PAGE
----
Thank for posting that link - good article!!
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Old 14-02-2010, 05:28   #9
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I prefer rod but it's all we've had for 35 years.

NAVTEC Rigging Solutions

Quote:
Originally Posted by s/v Beth View Post
This issue was a deal breaker for me in a really nice boat. The boat had rod rigging, as far as we could tell it had not been messed with since the late 80's. Probably was OK, but at 25 years I wanted to factor in new rigging. The owner said no- the rigging was good. We went our separate ways and I was out the survey.
Bottom line for me - wire rigging- needs to look perfect and less than 10 years old. Rod rigging: probably go to 20 years- but very hard to survey....
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Old 14-02-2010, 10:06   #10
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Thanks for the replies folks. Each had merit in passing along a bit of knowledge. I was of the opinion that a surveyor would call in a rigger if the wire rigging seemed suspect to him. Boat was of 1972 vintage, but I am passing based on other things that I'm not able to live with about it. Just another reason why the right surveyor is the most important part of the boat buying process.
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Old 14-02-2010, 10:33   #11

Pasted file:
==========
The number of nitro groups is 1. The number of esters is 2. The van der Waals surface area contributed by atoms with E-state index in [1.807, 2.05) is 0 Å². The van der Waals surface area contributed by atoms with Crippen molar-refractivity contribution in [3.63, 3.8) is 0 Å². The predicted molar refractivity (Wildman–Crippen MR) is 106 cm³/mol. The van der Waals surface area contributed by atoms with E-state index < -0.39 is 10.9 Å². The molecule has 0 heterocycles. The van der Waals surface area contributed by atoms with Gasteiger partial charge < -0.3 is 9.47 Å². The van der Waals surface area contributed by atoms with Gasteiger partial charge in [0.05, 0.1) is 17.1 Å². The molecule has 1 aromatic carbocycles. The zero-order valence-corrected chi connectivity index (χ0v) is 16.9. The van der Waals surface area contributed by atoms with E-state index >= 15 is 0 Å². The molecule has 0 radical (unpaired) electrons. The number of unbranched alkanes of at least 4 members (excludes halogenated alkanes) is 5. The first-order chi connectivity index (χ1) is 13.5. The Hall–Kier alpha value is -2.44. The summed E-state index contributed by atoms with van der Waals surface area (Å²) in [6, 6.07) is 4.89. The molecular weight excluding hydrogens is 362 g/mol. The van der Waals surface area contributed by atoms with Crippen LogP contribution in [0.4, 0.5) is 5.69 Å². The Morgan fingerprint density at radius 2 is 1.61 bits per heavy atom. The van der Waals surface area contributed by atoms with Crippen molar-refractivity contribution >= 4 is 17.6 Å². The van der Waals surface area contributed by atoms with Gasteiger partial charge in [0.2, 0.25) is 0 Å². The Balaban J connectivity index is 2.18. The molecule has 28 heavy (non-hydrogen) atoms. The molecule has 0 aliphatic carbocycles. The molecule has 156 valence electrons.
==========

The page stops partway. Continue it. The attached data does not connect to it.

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I can’t see rigging as a deal breaker in the purchase of a sailboat. As folks have posted, it is not all that expensive and if you do it yourself you end up understanding far more about it than the ‘boat driver’ that I am seeing all too commonly these days.

If you are trying to buy a cheap boat and keep it cheap, good luck. I would simply assume that it needs to be done, perhaps sooner rather than later, like most boat maintenance.

As to sails: I am not looking for a boat, but have shopped around over the years. I see far more issue with sail storage than with sail use. A whole lot of boats don’t sail much and sails spend much more time furled than exposed to salt air and sunshine.

I know both Uk-Halsey and Quantum tell you to not leave a foresail furled on the roller for more that 30 days. How many people break that rule? How many people do not even take the tension off the halyard before furling? A lot I know of. A properly stored sail can be old in age but nearly new in condition. It all varies.

Um Saudade
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Old 14-02-2010, 10:51   #12
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I have alway felt boat surveys and home inspections were for hidden flaws...

or at least things that were not clearly apparent. I have sold home and boats, and when asked about something being "dated" or "old" I would typically, very politely, reply that that was normal for the age and was reflected in the price. It was neither hidden nor should have been a surprise. Old rigging is obvious.